Using Play as a School SLP to Build Speech-Language Skills in Children and Adolescents

Play is a natural part of development for children that do not have learning delays. However, many of the students we work with in speech-language therapy have underdeveloped play skills. Play skills influence cognitive, social, communication, and language development. Speech-language pathologists are an important part of the school team that can help facilitate children’s and adolescents’ growth of the three main types of play: functional, symbolic, and game play. During structured speech-language therapy sessions, we can provide opportunities for children and adolescents to develop these essential skills while using strategies to increase their receptive and expressive language skills. Children can build functional and educationally relevant communication skills through play based activities.

Most speech language pathologists who work with preschoolers naturally incorporate functional and symbolic play based activities in therapy sessions. They do a great job of going in the classroom during center rotations or incorporating play during a circle time activity with their bag of fun toys. Young children learn how to build a tower with blocks, put a basic puzzle together, build Mr. Potato Head, and blow bubbles.  They practice labeling nouns, expressing actions, making requests, and waiting for their turn during play. Speech-language pathologists may help preschool children engage in dramatic or pretend play with toys while eliciting communication skills.

As children get older, it is important to remember that SLPs can still play a role in facilitating functional, symbolic, and game play skills in elementary and middle school aged students. When you incorporate play in therapy sessions, students are typically more motivated to participate and initiate communication.

Here are 4 tips for elementary school SLPs to use while still addressing students’ IEP goals and objects:

1) Use toys as a reward after completing a speech/language task. Try using a First/Then chart with minimally verbal children. They should first participate in a structured activity such as listening to you read an interactive book and then play a fun learning activity such as sensory bin, puzzle, blocks, or play-doh.

2) Use Vocabulary, Grammar, or Social Skills Chipper Chat. Kids love earning tokens and playing with the magnetic wand. They practice turn taking skills with their classmates while working on their IEP goals.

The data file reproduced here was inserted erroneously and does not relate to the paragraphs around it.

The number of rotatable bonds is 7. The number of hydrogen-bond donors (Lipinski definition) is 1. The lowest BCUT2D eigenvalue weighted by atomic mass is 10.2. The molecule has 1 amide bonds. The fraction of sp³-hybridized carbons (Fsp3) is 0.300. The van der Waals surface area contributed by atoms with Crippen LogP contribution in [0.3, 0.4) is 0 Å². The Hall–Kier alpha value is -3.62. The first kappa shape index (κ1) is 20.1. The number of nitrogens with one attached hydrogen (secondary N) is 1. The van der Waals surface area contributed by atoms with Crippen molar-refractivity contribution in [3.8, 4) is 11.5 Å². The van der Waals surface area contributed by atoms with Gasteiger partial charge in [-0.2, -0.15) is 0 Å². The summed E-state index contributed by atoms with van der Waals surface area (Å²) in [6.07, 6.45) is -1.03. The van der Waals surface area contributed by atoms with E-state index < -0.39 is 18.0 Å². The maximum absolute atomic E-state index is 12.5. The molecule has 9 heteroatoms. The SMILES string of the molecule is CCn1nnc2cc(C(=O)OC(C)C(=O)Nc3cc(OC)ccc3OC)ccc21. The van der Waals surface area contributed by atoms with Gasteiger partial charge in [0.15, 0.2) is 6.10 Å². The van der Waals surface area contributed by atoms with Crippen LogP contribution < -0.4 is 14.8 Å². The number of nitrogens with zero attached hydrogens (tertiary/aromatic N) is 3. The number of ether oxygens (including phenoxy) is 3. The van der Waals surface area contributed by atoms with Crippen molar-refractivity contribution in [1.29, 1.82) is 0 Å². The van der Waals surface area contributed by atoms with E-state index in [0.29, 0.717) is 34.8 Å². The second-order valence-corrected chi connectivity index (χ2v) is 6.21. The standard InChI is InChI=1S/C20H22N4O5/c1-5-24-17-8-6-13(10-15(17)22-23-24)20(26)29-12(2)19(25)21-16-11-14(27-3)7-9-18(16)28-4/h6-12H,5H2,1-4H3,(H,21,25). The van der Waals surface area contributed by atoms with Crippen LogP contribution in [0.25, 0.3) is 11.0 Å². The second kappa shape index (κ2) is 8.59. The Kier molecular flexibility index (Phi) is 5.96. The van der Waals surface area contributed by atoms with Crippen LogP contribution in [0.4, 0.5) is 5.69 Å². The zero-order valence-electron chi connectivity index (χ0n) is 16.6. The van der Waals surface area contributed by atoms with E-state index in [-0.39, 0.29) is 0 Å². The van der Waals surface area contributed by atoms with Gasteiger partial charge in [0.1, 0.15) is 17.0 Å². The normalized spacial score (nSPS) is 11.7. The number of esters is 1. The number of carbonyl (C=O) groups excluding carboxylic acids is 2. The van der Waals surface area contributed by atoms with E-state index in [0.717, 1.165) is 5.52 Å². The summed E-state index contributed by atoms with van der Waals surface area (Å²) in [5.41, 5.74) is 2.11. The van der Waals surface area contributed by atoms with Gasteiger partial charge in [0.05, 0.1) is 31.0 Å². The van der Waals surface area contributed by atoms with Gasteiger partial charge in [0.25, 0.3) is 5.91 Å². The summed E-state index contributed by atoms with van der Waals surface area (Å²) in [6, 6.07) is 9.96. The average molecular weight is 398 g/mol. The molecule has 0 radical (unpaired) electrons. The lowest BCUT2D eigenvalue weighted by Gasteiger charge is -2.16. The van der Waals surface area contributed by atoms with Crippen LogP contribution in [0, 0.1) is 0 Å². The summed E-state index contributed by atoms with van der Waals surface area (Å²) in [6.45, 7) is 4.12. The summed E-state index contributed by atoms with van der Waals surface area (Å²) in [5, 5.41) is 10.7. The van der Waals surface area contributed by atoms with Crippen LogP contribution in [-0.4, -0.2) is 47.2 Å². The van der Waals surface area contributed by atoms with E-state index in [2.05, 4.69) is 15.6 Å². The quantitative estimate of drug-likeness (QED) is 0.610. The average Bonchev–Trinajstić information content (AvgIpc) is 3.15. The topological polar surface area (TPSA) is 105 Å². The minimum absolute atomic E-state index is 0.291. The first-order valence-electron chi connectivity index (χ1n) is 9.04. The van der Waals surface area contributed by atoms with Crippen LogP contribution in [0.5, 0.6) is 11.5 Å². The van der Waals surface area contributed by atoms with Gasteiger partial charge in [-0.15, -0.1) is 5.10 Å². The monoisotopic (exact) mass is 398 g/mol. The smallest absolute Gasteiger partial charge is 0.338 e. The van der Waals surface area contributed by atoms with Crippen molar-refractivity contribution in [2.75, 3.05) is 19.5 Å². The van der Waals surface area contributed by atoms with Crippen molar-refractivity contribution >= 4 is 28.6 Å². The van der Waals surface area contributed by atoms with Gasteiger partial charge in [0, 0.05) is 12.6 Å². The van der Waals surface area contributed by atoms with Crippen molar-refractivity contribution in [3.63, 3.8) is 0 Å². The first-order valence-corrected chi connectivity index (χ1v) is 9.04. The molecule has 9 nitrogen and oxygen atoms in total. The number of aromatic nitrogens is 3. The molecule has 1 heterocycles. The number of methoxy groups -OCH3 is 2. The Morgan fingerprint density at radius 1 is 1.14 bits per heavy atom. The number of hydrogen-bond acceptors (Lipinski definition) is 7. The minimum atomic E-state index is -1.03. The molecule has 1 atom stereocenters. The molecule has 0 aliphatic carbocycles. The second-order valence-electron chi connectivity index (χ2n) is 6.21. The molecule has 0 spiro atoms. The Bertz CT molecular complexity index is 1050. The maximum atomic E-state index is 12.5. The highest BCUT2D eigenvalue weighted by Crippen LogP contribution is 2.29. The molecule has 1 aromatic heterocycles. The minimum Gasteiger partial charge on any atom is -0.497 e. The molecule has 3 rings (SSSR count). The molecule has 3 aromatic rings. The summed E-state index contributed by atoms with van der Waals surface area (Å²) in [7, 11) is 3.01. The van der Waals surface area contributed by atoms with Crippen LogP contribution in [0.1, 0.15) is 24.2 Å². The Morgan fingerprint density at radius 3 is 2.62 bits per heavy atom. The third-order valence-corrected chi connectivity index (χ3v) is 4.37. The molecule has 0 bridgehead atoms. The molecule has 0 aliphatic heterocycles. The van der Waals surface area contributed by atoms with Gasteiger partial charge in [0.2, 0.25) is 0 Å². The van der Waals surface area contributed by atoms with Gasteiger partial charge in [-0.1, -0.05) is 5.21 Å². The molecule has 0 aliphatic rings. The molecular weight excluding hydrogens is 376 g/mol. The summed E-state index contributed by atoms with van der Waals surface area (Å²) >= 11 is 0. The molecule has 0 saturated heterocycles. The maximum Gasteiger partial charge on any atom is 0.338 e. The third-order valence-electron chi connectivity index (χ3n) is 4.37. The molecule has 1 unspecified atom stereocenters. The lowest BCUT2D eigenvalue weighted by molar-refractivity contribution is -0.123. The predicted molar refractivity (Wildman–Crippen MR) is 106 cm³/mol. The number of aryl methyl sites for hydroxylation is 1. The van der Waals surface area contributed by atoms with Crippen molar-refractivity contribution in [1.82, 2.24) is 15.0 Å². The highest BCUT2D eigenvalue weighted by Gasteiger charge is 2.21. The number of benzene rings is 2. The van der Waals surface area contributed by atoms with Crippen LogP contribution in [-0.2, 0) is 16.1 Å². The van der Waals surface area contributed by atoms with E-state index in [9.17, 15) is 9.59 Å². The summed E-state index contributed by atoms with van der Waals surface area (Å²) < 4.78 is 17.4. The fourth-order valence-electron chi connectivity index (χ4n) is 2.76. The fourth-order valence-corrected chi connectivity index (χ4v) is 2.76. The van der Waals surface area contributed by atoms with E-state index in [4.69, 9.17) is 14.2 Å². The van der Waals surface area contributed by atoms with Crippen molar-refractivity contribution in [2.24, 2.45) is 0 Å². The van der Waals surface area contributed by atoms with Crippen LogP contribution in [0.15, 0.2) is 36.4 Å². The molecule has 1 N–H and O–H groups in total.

3) Use learning games such as HedBanz, Blurt!, Vocabulary BINGO, or Jeepers Peepers to practice speech-language skills.

4) Play I Spy game in the speech room to work on following directions, speech articulation, identifying objects and describing objects using attributes.

Here are 4 tips for middle school SLPs to use while still addressing students’ IEP goals and objects:

1) Use a standard board game and language task cards that require them to problem solve, use context clues to explain meanings of words, explain cause/effect, make inferences, state fact/opinion, etc.

2) Play games such as Madlibs to work on parts of speech and syntax.

3) Play traditional games such as Apple to Apples, Jenga, and 20 Questions for kids to build skills.

4) Watch video clips about social scenarios and talk about the perspective of others, expected behaviors, and unexpected behaviors. Have your language students role play scenarios and you record them in action.

You may also use seasonal/themed open-ended reinforcer games to increase engagement of children and adolescents (e.g. basketball, St. Patrick’s Day theme, spring). I encourage you to think about how often you incorporate play based activities in your speech language therapy sessions. This is a valuable strategy that should extend beyond early intervention SLPs to those working with school aged children and across disability areas as well.  If you work with students with Significant Developmental Delay (SDD), Autism, Moderate Intellectual Disability, Specific Learning Disability, or Speech Language Impairment only, incorporate play-based activities in weekly therapy sessions. They can build functional and educationally relevant communication and language skills using play-based learning activities. Kids will have fun and learn new speech-language skills too!


Here’s a link to a Google document about Types of Play and Social Stages of Play.

Here are links to free madlibs to work on parts of speech:

You can purchase madlibs here (*Note: This specific madlib book seems appropriate for adolescents, yet others on website may not be kid or school friendly.):

History of the World Mad Libs

Here are links to free social skills videos:


10 Reasons to Enhance your SLP Work Efficiency

I hope that you are having a good week at work so far. I want to help you improve your work efficiency as a pediatric SLP. In my last post, I shared tips for improving your efficiency or quality of your day as a therapist.  Today, I want to share 10 reasons to enhance your SLP work efficiency. I know that you have the passion and determination to work with special needs kids. Now, I want to ensure that your remember why you should do your job with excellence every week.  Here are 10 reasons to focus on staying motivated about enhancing your SLP work efficiency:

Increase students’ success

When you streamline your SLP work processes, you will increase students’ success. Their success depends on whether they are learning new skills based on your therapy instruction. Speech-language therapy students are successful when they make gains in their communication and language skills. It is truly rewarding to witness students’ success as a result of speech-language therapy. This is why we do our jobs each day!

Increase knowledge of evidence-based practice